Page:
Category: Person-Centered Care

Denial and Isolation

Well, I humbly come to you no longer from the sidelines but from the field. Dr. Cate, Dementia Coach has been forced to put on a helmet and uniform. Yet even as I write this I question if indeed I am exaggerating. Just because my spouse has said for the past three years that he is having processing problems. Just because he emits off the scale anxiety around any new process, including opening a new piece of equipment . . . I do not have a diagnosis. Maybe it is all in our heads. Maybe he is just crying wolf…

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Not All Specialists Are Special

We were recently referred to a neurologist based on my husband’s feeling that he was losing his memory. At the age of 64, his general practitioner agreed that it was an issue worth investigating. This is a life curve that provides me with an insider view resulting in quandary and possibly denial. It is like walking through steady fog, I think I see clearly but maybe I do not. So the dementia coach in me was in absentia when I scheduled the second neurology appointment in three years. Despite the many family caregivers who had expressed that the best evaluation…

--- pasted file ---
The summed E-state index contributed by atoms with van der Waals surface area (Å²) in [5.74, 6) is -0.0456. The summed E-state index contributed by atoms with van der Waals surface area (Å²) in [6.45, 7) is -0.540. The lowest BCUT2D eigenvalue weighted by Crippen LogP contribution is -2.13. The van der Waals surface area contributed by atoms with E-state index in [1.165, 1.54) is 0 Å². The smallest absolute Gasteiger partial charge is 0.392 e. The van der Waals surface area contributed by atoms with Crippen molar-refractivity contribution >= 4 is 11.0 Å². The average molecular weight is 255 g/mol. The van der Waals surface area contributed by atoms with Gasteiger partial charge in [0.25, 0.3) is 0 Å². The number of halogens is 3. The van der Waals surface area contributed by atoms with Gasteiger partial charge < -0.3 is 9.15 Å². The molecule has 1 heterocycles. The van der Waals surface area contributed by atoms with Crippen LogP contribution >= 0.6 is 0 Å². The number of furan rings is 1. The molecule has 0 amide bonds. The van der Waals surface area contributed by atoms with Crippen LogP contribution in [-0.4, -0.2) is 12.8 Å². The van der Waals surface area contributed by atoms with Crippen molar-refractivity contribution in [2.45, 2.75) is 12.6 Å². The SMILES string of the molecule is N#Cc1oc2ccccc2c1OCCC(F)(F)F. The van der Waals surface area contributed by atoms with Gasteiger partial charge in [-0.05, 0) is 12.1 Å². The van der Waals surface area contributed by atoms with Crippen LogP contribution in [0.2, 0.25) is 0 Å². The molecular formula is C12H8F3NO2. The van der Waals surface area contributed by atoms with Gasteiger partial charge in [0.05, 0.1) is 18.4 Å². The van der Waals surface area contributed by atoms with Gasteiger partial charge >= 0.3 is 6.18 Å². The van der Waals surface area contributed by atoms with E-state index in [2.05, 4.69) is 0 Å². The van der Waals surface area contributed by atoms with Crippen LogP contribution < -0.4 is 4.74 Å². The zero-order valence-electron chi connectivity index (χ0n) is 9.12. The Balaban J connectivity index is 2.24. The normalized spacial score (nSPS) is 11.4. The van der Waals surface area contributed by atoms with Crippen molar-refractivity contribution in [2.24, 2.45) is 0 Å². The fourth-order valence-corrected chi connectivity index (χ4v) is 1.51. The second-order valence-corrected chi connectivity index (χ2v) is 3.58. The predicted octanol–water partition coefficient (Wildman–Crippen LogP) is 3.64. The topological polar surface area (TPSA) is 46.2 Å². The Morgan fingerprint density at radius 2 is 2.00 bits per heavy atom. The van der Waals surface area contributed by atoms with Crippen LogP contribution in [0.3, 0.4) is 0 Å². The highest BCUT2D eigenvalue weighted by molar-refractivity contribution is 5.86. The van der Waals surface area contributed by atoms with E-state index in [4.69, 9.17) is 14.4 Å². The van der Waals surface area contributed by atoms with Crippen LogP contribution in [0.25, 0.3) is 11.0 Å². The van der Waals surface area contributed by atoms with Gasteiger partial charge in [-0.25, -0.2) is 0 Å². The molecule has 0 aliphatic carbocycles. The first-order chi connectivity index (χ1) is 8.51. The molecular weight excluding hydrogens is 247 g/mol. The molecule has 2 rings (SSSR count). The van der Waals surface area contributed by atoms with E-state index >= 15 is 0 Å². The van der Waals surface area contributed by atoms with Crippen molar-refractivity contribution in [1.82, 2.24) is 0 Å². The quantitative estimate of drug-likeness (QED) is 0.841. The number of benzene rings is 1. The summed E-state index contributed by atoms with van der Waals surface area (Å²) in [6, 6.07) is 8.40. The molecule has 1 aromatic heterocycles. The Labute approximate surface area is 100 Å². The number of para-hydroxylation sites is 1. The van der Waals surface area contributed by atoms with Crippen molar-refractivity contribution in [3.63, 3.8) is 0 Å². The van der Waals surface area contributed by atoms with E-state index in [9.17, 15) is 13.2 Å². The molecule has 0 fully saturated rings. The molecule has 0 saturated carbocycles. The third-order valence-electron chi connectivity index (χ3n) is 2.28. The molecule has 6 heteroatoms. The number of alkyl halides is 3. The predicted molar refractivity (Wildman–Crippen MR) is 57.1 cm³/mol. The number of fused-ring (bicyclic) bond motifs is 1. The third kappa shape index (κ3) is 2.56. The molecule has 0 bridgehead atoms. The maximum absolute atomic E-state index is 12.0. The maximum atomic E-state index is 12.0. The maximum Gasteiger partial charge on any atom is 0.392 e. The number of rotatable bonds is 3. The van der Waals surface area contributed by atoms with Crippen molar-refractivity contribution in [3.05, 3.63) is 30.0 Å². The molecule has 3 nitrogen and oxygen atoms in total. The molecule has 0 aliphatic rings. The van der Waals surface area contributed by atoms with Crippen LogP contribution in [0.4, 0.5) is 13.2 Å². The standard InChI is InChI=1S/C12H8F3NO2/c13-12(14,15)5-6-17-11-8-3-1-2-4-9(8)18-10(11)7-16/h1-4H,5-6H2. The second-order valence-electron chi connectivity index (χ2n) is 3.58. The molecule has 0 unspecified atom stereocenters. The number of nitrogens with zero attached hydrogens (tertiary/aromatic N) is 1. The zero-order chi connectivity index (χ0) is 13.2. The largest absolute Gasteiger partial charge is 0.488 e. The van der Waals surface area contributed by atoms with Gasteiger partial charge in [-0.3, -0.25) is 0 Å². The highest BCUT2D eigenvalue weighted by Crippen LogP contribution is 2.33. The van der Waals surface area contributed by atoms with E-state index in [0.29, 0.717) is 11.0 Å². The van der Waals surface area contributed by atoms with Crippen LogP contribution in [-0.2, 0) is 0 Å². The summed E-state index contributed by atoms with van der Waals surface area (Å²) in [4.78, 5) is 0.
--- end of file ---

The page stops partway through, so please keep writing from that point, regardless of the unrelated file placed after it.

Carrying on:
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Sorting Shells

As I sat in the plane flying back to our boat, I thought back on the last five days.  Five days spent at the Homestead with my youngest daughter and son-in-law prepping for my first grandchild.  It had been a great visit, as they always are.  I reviewed the time, much like a shell collector, sorting the best, turning them to see each facet and marvel at their beauty, rejecting the damaged or incomplete.  Classifying memories. It occurred to me how universal this process is.  Probably each individual on the plane was going through the same process in some manner. …

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Sea-batical